Successfully reported this slideshow.
We use your LinkedIn profile and activity data to personalize ads and to show you more relevant ads. You can change your ad preferences anytime.

New technology impacts on social practices and our own perceptions

878 views

Published on

  • Login to see the comments

  • Be the first to like this

New technology impacts on social practices and our own perceptions

  1. 1. 1 Ronglin Yao Walter Ong saw the development of computers and technology as the third great shift in perception brought about by ‘literacy’. To what extent does the new technology reflect social practices; to what extent does it change social practices and the ways we think? Introduction We are now living in a time with highly developed electronic technology represented by computers and technology. According to Walter Ong (1982), electronic technology has brought us into the age of ‘secondary orality’ (p.136f) which is seen as the shift from orality through writing and print to electronic processing of the word over the centuries (p.158f). The shift from the primary orality to writing represents the first great shift; the shift from writing to print represents the second great shift; and the shift from print to the electronic processing of the word represents the third great shift. Here I have understood that each great shift changes our perception toward literacy, with the third great shift having a particular importance. That is, literacy can no longer be narrowly interpreted and understood as simply the literacy skills in reading and writing; instead, it should be interpreted and understood broadly as multimodal literacies or multiliteracies in the information era. The multimodal literacies or multiliteracies include not only the reading and writing literacies but also computer literacy or information literacy (see Note). In an electronically mediated world, “technological innovation is identified most closely with the Internet” (Saperstein and Rouach, 2002, p.2). According to
  2. 2. 2 Newhagen and Bucy (2004), the Internet will likely remain as a medium dominated by text and image (p.5f). Thus, the literacy practices are now associated with screen- based technologies. Snyder (2002) offers us his perception towards literacy: Being literate is to do with understanding how the different modalities are combined in complex ways to create meaning since the written, oral and audiovisual modalities of communication are integrated into multimodal hypertext systems which are made accessible via the Internet and the World Wide Web (p.3). The new technology reflects social practices to a great extent Social practices play a significant role in the acceptance and usefulness of a technology (Committee on the Internet in the Evolving Information Infrastructure, National Research Council, 2002, p.104f). Castells (2001) states that “people, institutions, companies, and society at large, transform technology…this is even more so in the case of the Internet” (pp.4-5). We know that the Internet was first developed and used by the US military, and later extended to other civilian use as a social practice. As the Internet increasingly gains the popularity among people, institutions, companies and society, the Internet developers have been thus spurred to undergo a continuous innovation process. In so doing, the new Internet technology caters to the social needs and the demands placed on it. Take the Internet speed as an example, it starts from dial-up internet to broadband (ADSL or cable), and then to ADSL2. The Internet speed goes from a slow speed of 28-56 kpbs to an awesome speed of 20,000 kpbs. Since Internet users always demand high Internet speed; it has transformed the Internet technology. As the internet speed continues to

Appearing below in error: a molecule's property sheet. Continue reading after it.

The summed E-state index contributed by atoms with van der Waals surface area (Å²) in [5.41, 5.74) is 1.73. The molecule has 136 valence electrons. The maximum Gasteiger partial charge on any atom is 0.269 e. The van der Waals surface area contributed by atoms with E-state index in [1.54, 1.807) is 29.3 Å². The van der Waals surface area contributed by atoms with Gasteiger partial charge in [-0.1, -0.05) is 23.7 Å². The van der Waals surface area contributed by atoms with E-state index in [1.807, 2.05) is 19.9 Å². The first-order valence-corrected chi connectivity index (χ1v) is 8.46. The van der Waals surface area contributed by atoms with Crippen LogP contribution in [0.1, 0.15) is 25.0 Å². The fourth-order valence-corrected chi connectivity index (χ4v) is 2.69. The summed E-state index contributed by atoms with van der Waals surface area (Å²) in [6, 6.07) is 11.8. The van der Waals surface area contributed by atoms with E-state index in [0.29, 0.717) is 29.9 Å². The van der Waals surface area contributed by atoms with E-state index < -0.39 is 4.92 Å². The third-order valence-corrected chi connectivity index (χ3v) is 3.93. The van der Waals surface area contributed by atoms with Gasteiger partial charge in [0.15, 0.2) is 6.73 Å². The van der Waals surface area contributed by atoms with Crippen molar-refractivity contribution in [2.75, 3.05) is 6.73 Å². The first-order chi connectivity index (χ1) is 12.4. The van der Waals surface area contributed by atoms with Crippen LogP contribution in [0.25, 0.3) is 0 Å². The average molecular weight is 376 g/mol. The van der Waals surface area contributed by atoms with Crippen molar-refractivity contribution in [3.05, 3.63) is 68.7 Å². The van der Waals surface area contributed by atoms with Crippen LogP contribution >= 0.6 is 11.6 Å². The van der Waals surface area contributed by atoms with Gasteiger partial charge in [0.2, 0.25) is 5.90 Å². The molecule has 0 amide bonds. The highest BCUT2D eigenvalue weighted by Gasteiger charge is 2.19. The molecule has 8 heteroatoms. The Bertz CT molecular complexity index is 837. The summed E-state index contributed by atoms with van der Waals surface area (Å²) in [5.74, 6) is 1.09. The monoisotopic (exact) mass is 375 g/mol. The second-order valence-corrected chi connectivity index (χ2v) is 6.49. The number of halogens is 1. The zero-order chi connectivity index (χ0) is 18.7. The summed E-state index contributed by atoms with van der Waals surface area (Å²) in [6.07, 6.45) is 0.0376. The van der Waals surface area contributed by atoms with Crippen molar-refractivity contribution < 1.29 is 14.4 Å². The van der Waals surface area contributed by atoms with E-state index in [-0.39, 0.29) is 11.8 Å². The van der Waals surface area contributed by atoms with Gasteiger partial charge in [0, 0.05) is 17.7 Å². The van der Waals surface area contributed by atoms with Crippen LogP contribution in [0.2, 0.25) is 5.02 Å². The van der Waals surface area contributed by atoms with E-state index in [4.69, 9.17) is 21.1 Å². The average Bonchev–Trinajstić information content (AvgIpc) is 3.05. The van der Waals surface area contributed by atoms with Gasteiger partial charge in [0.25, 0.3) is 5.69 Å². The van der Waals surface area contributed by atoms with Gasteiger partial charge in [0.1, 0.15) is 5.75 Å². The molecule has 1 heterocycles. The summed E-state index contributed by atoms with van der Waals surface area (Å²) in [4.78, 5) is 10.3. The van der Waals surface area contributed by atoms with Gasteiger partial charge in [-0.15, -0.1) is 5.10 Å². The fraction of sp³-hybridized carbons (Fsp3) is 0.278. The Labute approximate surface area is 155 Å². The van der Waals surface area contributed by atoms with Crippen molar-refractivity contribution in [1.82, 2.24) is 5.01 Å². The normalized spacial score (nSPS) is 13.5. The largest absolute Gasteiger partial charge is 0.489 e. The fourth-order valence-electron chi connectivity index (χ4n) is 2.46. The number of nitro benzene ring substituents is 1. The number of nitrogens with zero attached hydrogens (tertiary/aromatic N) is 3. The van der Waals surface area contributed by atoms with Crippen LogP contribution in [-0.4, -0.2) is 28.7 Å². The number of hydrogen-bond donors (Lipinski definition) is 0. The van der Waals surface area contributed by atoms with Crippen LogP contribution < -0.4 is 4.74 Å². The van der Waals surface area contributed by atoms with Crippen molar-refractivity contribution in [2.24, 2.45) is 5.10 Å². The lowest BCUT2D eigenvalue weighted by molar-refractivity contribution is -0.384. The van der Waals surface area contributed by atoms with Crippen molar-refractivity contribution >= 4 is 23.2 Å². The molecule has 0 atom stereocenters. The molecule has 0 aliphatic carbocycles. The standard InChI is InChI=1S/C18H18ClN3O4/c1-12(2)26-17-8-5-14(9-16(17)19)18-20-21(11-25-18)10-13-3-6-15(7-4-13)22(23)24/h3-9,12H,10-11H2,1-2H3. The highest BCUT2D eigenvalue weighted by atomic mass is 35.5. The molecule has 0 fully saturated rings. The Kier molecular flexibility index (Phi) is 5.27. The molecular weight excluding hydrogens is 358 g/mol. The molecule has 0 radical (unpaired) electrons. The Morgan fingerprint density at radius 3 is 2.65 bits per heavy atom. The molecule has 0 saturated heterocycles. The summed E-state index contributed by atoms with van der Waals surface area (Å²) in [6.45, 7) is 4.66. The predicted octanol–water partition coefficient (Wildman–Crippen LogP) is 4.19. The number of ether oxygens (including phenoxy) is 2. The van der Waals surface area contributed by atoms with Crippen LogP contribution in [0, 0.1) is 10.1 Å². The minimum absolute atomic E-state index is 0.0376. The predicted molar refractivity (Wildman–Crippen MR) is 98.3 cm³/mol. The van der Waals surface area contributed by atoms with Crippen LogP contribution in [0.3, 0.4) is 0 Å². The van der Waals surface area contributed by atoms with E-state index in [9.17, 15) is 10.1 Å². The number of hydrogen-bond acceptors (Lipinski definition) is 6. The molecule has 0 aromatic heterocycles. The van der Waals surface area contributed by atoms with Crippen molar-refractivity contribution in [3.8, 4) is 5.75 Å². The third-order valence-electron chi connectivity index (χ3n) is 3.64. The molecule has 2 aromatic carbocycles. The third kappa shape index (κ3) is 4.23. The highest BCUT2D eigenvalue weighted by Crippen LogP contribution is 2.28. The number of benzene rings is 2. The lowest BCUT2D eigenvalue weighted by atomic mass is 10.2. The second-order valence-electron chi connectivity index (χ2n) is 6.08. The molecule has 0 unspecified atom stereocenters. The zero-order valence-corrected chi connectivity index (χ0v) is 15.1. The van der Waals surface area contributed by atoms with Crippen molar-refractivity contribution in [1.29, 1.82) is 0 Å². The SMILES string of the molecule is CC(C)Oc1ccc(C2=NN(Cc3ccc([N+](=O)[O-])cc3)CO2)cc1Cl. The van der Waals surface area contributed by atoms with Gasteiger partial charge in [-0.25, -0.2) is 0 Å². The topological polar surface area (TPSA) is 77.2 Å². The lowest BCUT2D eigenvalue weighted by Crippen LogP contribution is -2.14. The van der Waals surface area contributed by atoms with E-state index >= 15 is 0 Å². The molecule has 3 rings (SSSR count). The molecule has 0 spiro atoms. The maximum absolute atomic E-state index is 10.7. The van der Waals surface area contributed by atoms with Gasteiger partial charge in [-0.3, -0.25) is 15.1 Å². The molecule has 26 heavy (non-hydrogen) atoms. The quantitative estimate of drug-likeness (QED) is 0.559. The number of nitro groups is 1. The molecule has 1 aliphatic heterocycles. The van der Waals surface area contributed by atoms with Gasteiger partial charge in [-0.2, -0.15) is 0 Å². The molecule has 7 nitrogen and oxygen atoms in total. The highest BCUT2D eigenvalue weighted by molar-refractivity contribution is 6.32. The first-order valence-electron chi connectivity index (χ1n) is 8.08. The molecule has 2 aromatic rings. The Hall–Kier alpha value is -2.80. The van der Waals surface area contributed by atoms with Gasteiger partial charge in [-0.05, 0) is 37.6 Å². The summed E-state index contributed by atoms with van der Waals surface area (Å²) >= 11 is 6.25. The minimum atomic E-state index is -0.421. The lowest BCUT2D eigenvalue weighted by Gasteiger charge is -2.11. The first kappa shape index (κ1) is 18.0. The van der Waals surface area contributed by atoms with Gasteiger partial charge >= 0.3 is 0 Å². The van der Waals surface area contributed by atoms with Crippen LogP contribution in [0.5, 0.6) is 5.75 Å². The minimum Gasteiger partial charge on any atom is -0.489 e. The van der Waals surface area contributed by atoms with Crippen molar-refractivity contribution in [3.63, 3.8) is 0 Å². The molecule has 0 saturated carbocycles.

3. 3. 3 increase, coupled with the global spread of the Internet technology, the number of the Internet users has increased dramatically in recent years, and thus become a social practice. According to eMarketer, there were 476 million Internet users globally in 2001 (Kasdorf, 2003, p.602f). By the end of September 2005, Internet World Stats (2005) reports that there is now 642 million Internet users globally (p.1f). This shows that we are increasingly using the Internet as a new form of social practice. Hence, the new Internet technology reflects the social practices to a great extent. Furthermore, new technology can reflect social practices as a result of the changes in social practices. According to Tuomi (2002), technological innovation occurs when social practice changes. (p.23f). For example, entrepreneurs develop new technological products with the explicit purpose of addressing the needs, and they interpret the meaning of technology from the point of view of potential users. They will design products that address the users’ needs. Also the entrepreneurs may address latent needs that have not yet been articulated as well-defined needs. Under such circumstance, the entrepreneurs could invent both the needs and the technological products that address such needs (Tuomi, 2002, p.24f). If such technological products are accepted by the users, and subsequently brings about changes in the social practices, then it is evident that the new technology reflects social practices. Grubler (1998) asserts that it is only through diffusion that inventive and innovative potentials are translated into actual changes in social practice (p.50f). Tuomi (2002) argues that technology makes new forms of social practices possible; therefore, technology itself can promote social changes (Tuomi, 2002, pp24-25ff). In